A well-known British psychologist by the name of John Bowlby (1969) emphasized that attachment theory focuses on the process by which strong and enduring relationships develop are maintained and can be modified.” In this view, attachment theory is considered as an excellent foundation for parenting and a great explanation for adult behavior; however, in the case of Brady his father displayed the opposite. The behavior Brady’s father Steve displayed towards him was very aggressive. According to Bowlby (1973) repeated threats can leave a child or adolescent feeling intense anxiety, anger, and rage. Instead of Brady’s father developing a specific positive emotional bond with Brady he displayed numerous of signs of anxiety, anger, and rage. Therefore, the behavior of his father caused Brady to develop the same disruptive behavior according to Bowlby’s description.
In the case involving Brady and his father Steve there were several exhibiting behaviors that can be explained by attachment theory. Additionally, psychologists have proposed two main theories that are affiliated with the attachments. The learning theory and the behaviorist theory of attachment which emphasized that attachment is a set of learned behaviors (Dollard & Miller, 1950). The based for the learning of attachment in the case of Brady and his father can be viewed through four basic concepts of attachment theory: (1) secure attachment, (2) anxious- avoidant attachment, (3) anxious- resistant attachment, and (4) disorganized attachment. In the case of Brady; secure attachment can be viewed as a protective factor which was not attained from him father. Instead of protecting Brady and his feelings, Steve did not display any signs of security other than abuse which causes their relationship to be dysfunctional and created insecurity among his son. Furthermore, Steve disruptive interaction with his son caused Brandy to develop an anxious-avoidant attachment which he tried avoiding certain conversation during sessions with the social worker when his father was present. Brady also tries to avoid physical contact with his father to cease arguments, distress, and negative feelings. When anxious-resistant attachment is present, Brady instantly forms a nervous demeanor. For instance, during session with the social worker the present of his father made Brady a bit more anxiety than the one on one session. Brady’s reactions when his father is present showed signs of fear and control which leads to the disorganized attachment. During the disorganized attachment; Brady’s body gesture showed signs of abuse by displaying nervousness and confusion whenever his father would speak in his present. However, disorganized attachment did not only affected Brady but Steve appeared to be confused as well when he did not noticed his disruptive behavior was a reflection of his son disruptive behavior.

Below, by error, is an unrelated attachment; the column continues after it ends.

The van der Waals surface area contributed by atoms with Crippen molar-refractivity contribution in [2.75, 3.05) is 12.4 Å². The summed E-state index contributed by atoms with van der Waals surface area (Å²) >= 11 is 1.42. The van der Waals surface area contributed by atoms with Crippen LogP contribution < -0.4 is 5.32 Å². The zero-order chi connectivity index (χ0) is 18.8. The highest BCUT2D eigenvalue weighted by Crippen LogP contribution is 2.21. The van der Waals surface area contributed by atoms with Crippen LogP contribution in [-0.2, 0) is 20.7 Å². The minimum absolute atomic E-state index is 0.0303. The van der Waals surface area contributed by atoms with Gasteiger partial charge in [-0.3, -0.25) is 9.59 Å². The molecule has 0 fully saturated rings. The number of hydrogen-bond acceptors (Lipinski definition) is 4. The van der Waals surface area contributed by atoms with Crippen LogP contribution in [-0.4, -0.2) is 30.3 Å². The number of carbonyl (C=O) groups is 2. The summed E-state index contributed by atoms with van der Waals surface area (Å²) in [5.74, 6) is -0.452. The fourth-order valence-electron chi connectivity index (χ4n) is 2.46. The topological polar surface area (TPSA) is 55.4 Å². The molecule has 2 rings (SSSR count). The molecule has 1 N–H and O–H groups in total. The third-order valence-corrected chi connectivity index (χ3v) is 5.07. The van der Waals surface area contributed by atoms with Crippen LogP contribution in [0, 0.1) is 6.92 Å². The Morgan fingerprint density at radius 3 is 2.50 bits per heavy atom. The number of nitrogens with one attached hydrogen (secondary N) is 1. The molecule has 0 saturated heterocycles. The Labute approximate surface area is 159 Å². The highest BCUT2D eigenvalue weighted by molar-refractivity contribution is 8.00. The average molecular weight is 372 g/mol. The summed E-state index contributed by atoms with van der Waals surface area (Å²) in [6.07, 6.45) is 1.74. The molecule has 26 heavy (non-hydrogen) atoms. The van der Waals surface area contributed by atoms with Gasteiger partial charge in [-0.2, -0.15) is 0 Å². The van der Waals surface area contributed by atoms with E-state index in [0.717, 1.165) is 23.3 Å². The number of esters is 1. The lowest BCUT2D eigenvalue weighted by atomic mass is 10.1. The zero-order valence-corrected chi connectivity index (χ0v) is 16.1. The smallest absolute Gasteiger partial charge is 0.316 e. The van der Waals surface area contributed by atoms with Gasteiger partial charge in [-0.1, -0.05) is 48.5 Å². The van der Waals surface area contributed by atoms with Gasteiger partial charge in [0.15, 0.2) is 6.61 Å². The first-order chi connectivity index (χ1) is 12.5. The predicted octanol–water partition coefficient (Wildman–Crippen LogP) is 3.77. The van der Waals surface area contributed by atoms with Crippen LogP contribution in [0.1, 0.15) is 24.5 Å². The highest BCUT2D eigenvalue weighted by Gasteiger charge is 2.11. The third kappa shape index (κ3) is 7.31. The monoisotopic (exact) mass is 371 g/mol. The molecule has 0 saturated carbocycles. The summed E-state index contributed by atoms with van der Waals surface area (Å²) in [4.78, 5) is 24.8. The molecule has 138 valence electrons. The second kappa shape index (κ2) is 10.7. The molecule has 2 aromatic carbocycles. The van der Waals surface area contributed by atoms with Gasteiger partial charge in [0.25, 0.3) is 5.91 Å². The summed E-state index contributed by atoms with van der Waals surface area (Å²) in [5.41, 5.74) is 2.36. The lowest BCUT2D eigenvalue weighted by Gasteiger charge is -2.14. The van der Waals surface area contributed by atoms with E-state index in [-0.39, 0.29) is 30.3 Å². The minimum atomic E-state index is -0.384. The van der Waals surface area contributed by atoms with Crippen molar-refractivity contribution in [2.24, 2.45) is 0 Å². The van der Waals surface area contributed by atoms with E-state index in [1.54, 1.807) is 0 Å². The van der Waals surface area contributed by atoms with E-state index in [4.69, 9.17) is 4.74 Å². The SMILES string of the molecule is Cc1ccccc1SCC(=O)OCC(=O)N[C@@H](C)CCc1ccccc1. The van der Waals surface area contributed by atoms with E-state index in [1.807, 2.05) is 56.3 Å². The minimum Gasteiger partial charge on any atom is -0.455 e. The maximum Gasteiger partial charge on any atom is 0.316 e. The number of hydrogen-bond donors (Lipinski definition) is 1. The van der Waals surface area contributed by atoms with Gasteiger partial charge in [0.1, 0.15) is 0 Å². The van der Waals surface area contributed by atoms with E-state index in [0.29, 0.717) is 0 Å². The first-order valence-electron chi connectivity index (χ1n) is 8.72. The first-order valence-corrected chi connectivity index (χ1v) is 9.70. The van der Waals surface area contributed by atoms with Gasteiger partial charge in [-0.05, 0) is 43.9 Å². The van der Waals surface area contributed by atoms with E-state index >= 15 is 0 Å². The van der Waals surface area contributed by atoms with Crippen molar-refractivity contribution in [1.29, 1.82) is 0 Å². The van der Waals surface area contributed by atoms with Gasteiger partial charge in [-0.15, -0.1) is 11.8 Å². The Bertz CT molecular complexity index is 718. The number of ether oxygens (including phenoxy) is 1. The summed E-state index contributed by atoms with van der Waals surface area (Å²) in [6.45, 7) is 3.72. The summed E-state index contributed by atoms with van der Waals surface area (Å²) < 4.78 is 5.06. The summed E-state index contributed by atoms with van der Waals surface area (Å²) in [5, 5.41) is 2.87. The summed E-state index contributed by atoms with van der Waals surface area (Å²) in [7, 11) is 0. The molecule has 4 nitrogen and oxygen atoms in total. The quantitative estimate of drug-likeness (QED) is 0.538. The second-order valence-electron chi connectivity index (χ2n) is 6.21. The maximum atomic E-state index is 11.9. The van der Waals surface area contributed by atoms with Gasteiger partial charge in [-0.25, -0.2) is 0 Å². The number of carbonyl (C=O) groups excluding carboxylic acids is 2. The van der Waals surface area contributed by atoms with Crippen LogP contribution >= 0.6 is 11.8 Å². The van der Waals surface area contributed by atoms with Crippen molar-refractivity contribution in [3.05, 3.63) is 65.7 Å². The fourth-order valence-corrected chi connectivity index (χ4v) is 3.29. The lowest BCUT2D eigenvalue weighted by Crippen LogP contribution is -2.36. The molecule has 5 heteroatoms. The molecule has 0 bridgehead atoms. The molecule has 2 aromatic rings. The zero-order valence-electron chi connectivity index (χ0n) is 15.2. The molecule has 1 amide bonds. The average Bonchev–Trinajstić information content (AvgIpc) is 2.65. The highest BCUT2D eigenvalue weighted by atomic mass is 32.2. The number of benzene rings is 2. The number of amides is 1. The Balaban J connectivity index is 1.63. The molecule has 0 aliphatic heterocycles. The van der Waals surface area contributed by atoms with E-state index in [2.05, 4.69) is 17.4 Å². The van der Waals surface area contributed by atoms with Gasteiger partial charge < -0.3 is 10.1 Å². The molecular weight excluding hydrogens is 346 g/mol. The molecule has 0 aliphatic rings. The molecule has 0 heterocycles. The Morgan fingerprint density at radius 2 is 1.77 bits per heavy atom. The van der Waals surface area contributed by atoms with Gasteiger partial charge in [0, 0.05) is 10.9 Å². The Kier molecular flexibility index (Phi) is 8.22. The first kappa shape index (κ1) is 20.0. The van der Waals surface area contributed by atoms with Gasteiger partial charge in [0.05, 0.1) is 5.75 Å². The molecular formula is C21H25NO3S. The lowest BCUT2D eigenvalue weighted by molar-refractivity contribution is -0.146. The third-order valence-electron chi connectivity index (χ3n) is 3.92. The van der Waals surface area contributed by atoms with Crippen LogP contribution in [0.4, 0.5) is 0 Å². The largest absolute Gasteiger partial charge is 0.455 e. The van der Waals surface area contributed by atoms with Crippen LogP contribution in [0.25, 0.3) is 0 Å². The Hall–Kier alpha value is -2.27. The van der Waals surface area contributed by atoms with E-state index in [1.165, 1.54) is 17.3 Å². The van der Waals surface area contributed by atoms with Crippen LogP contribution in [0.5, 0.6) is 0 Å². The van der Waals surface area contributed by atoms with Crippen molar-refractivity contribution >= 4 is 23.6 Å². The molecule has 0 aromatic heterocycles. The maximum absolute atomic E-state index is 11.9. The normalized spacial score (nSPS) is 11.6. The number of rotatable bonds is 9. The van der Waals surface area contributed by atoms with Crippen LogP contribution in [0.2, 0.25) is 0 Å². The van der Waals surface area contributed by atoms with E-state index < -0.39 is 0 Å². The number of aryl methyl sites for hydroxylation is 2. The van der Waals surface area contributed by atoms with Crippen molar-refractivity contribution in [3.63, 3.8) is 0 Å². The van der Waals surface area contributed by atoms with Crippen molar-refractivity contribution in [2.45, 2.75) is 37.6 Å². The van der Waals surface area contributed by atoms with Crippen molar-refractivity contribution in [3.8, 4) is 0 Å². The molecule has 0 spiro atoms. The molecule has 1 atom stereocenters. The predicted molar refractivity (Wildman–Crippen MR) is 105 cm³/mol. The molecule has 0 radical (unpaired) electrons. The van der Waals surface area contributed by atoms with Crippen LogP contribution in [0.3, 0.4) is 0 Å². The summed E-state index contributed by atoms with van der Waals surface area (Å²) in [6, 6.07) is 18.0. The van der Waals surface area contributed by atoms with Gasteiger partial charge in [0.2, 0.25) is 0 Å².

Bowlby, J (1973). Attachment and loss: Vol. 2. Separation: Anxiety and anger. New York: Basic Books.
Bowlby J. (1969). Attachment. Attachment and loss: Vol. 1. Loss. New York: Basic Books.
Dollard, J. & Miller, N.E. (1950). Personality and psychotherapy. New York:McGraw-Hill